In the case of LUMO an or HOMO > c, the cathode is used. The reactants in the electrochemical reactions in a lithium-ion cell are anode and cathode materials, both of which contain lithium atoms.
An anode oxidation half-reaction produces positively charged lithium ions and negatively charged electrons during discharge.
The oxidation half-reaction may also generate uncharged material at the anode. In a reduction half-reaction, lithium ions move through the electrolyte, electrons move through the external circuit, and they recombine at the cathode (along with the cathode material).
The electrolyte and external circuit, while providing conductive media for lithium ions and electrons, do not participate in the electrochemical reaction.
During discharge, electrons flow through the external circuit from the negative electrode (anode) to the positive electrode (cathode).
Discharging transfers energy from the cell to wherever the electric current dissipates its energy, which is mostly in the external circuit, because the reactions during discharge lower the chemical potential of the cell.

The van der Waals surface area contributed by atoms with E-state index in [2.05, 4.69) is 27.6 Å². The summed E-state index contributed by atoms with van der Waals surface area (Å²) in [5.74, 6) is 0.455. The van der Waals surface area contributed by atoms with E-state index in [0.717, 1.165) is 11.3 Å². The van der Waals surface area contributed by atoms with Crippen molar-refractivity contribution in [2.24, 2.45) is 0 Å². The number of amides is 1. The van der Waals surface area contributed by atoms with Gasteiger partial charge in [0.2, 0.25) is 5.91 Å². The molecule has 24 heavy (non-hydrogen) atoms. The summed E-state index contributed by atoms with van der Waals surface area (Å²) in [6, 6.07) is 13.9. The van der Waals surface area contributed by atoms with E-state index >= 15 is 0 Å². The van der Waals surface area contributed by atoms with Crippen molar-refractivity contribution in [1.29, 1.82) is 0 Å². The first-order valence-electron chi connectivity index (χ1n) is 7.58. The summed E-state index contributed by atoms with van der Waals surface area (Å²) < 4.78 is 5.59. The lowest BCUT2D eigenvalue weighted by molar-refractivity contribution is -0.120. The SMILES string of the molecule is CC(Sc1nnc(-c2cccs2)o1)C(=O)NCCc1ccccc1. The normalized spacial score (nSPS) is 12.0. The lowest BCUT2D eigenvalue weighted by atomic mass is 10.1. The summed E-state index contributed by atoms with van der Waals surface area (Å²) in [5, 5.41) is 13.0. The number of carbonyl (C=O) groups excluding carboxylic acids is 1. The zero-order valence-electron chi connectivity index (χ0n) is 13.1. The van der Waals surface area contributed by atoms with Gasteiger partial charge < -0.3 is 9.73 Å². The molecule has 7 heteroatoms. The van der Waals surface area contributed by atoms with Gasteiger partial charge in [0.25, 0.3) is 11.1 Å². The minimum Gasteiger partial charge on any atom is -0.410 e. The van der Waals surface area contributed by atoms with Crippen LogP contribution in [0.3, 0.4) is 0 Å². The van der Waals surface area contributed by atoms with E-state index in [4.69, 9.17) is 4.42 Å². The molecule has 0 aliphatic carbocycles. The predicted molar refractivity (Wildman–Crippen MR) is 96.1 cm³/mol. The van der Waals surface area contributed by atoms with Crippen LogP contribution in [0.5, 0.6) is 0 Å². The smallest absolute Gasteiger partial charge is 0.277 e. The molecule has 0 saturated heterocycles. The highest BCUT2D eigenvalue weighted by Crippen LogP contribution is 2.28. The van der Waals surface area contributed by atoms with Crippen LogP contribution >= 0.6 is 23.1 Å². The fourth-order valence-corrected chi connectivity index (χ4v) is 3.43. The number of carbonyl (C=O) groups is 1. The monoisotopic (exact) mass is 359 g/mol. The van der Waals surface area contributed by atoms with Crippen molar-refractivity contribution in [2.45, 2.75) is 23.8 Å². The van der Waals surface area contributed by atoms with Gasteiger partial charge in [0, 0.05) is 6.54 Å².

These reactions and transports occur in the opposite direction during charging: electrons move from the positive electrode to the negative electrode via the external circuit. The external circuit must provide electric energy to charge the cell. This energy is then stored in the cell as chemical energy.
Both electrodes allow lithium ions to move into and out of their structures via insertion (intercalation) or extraction (deintercalation).
These batteries are also known as “rocking-chair batteries” or “swing batteries” because the lithium ions “rock” back and forth between the two electrodes.
Charging n discharging
During discharge, lithium ions (Li+) transport current from the negative to positive electrodes of the battery cell via the non-aqueous electrolyte and separator diaphragm.
During charging, an external electrical power source (the charging circuit) applies an over-voltage (a higher voltage than the battery produces of the same polarity), causing a charging current to flow within each cell from the positive to the negative electrode, i.e. in the opposite direction of a discharge current under normal conditions.